Who Will Clean Up PSNH’s Mess?

The massive drag on New Hampshire’s economy caused by PSNH’s continued operation of the uneconomic and obsolete Merrimack Station and Schiller Station coal-fired units—extracting hundreds of millions per year in above market costs for its shareholders—is spiraling out of control, and several recent developments at the NH Public Utilities Commission raise troubling questions about what the agency empowered to protect ratepayers is doing about PSNH’s problems.

While competition among energy suppliers in New England is fostering efficiency, benefitting the environment and saving ratepayers money, PSNH’s energy service business, for which it collects its cost of service and a handsome profit, is increasingly looking like a dinosaur ready for extinction. Thousands of NH ratepayers are taking advantage of lower cost, more efficient electricity suppliers, but those remaining with PSNH are being dragged down into its death spiral.

One recent indicator is PSNH’s skyrocketing energy service rate. In early December, PSNH requested a 34% energy service rate increase (to 9.54 cents/kwh, equating to hundreds of dollars extra per household per year) beginning in 2013. At the end of December, the PUC approved the rate increase. CLF is challenging that increase at the PUC on the grounds that, even aside from the fact that it entirely consists of above market costs, NH law prevents the PUC from approving a utility’s requested rate increases when the utility has not submitted required planning documents demonstrating that it has a sound plan for serving its customers at the lowest cost. PSNH failed to submit long term least cost planning documents due last September; until they do so, the PUC is not authorized to approve their rate increases.

Fundamentally, the job of a utility commission dealing with a regulated utility like PSNH is to ensure that prices mimic the results of market competition while ensuring the best service for ratepayers. Thus far, the PUC has shielded PSNH from the consequences of its poor decisions, lack of meaningful planning, and insistence on retaining antiquated power plants that sit idly due to their high costs. It also is once again delaying the release of economic and environmental information that PSNH used when deciding to build the $422 million scrubber project at Merrimack Station. And days ago the PUC approved PSNH’s 2010 plan for its energy supply resources – a plan that utterly ignored lower natural gas market forecasts and impending environmental regulations when planning its future operations.  CLF is acting to protect ratepayers from PSNH’s dying business model; the extent to which the PUC is doing so is less than clear.

The PUC is engaged in dockets investigating both the costs of the scrubber project and PSNH’s increasing energy service costs. It remains to be seen whether these investigations will have any impact on the expensive mess PSNH has yoked to NH ratepayers, and whether PSNH will continue even farther down the path of  eroding New Hampshire’s advantage as a low cost state to grow a business and a family.


Focus Areas

Climate Change


New Hampshire

2 Responses to “Who Will Clean Up PSNH’s Mess?”

  1. David Weber

    I support CLF’s policy orientation and overall culture but occasionally am disappointed in CLF messaging. To say that PSNH is undermining NH’s advantage as a low-cost state in which to do business and raise a family is to implicitly endorse right-wing and therefore anti-environmental talking points. NH is not a low-cost state; it is to some extent a low-tax state, which is not the same thing. It continues to rationalize a tax system that is regressive, inadequate, and increasingly disastrous. It continues to prioritize the avoidance of income taxes or sales taxes over the provision of basic services. It is 50th in support for public higher education; its towns sue the DES and EPA because they receive no help from the state in funding modernization of wastewater treatment plants. Its courts are hobbled. The schools in its low-property-tax-base are underfunded. Its safety net is disintegrating. Its poor pay four times as much in taxes (as a percentage of income) as the rich do. It is heading for more and more pain. It is not helpful to buy into the mythology of Yankee frugality. NH is not frugal; it is penny-wise and pound-foolish and will be more so if it expands gambling and privatizes its prisons. See the web sites of NH Fiscal Policy Institute and Granite State Priorities. (I’m president of the GSP board.)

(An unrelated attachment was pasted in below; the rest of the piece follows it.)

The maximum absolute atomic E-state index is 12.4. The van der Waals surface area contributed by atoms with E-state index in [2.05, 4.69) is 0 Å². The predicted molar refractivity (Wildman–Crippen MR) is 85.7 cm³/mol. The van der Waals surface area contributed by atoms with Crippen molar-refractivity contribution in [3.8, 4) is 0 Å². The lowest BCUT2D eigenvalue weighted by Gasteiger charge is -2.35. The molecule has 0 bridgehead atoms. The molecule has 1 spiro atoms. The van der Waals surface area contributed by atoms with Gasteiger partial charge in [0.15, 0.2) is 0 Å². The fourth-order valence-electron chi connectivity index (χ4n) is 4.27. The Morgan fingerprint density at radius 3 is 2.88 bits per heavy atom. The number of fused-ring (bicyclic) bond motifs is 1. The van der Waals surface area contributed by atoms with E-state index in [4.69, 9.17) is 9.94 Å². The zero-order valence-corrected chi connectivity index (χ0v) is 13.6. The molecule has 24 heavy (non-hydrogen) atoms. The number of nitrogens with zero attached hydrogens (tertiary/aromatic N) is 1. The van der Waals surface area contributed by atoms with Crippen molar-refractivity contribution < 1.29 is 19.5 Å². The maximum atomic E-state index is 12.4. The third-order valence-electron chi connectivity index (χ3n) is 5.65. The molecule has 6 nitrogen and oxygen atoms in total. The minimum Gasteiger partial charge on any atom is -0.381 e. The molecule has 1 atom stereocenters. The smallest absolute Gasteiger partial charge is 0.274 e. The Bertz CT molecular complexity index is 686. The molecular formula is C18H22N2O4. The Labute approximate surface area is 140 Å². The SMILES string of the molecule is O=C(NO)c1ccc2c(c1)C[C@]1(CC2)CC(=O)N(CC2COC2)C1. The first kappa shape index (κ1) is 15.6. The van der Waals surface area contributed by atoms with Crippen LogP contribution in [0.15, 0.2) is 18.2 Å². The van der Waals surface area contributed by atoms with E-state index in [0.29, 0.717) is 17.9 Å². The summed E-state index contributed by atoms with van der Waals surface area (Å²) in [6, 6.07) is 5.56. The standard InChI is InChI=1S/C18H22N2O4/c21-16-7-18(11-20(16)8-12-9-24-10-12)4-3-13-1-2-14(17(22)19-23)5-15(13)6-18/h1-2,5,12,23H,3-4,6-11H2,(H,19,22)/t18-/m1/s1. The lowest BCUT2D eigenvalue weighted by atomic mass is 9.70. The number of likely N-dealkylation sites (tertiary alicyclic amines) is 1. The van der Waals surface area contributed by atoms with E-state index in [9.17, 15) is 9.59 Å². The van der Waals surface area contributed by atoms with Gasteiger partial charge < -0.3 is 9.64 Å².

2. Caitlin Peale

    Thanks for the comment, David. We take the point and appreciate your perspective, and agree that the state has often been short-sighted in failing to invest in public goods – from education and social services to needed infrastructure like water and wastewater facilities and transportation. We are grateful for your work to change this lack of vision. In the same vein of fighting for fairness and a realignment of priorities, CLF’s PSNH advocacy is aimed at ending the profoundly unjust subsidies to coal generation created by PSNH’s rate structure. These subsidies perpetuate the quiet but devastating damage to public health – especially to disadvantaged communities like low-income neighborhoods in Manchester – that is caused by PSNH’s power plants. Meanwhile, as in other public arenas, our neighbors have important lessons for us – states like Vermont and Massachusetts are earning the win-win of a cleaner environment and lower energy costs by making aggressive investments in energy efficiency and renewable energy.

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